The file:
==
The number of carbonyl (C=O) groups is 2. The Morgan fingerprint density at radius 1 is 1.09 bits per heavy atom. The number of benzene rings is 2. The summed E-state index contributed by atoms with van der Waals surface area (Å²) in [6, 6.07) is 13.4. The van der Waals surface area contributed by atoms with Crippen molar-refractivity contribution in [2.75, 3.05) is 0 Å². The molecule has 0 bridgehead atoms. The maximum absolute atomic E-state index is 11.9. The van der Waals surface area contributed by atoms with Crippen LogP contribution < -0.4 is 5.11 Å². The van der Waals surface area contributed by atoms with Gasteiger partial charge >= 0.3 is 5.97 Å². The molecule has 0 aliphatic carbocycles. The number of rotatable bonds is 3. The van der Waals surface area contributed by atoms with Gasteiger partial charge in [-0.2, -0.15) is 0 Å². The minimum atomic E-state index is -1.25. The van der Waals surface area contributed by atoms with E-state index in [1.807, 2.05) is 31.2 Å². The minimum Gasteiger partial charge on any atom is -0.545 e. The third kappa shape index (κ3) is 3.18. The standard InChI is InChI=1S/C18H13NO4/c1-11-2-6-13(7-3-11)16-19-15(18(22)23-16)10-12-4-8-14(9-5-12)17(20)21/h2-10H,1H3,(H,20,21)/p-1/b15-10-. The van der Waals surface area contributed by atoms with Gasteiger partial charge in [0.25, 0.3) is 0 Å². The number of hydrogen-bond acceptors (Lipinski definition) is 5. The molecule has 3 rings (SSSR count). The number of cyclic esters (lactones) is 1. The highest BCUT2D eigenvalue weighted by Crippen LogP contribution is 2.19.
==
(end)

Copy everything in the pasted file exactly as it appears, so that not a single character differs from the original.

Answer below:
The number of carbonyl (C=O) groups is 2. The Morgan fingerprint density at radius 1 is 1.09 bits per heavy atom. The number of benzene rings is 2. The summed E-state index contributed by atoms with van der Waals surface area (Å²) in [6, 6.07) is 13.4. The van der Waals surface area contributed by atoms with Crippen molar-refractivity contribution in [2.75, 3.05) is 0 Å². The molecule has 0 bridgehead atoms. The maximum absolute atomic E-state index is 11.9. The van der Waals surface area contributed by atoms with Crippen LogP contribution < -0.4 is 5.11 Å². The van der Waals surface area contributed by atoms with Gasteiger partial charge >= 0.3 is 5.97 Å². The molecule has 0 aliphatic carbocycles. The number of rotatable bonds is 3. The van der Waals surface area contributed by atoms with Gasteiger partial charge in [-0.2, -0.15) is 0 Å². The minimum atomic E-state index is -1.25. The van der Waals surface area contributed by atoms with E-state index in [1.807, 2.05) is 31.2 Å². The minimum Gasteiger partial charge on any atom is -0.545 e. The third kappa shape index (κ3) is 3.18. The standard InChI is InChI=1S/C18H13NO4/c1-11-2-6-13(7-3-11)16-19-15(18(22)23-16)10-12-4-8-14(9-5-12)17(20)21/h2-10H,1H3,(H,20,21)/p-1/b15-10-. The van der Waals surface area contributed by atoms with Gasteiger partial charge in [0.25, 0.3) is 0 Å². The number of hydrogen-bond acceptors (Lipinski definition) is 5. The molecule has 3 rings (SSSR count). The number of cyclic esters (lactones) is 1. The highest BCUT2D eigenvalue weighted by Crippen LogP contribution is 2.19.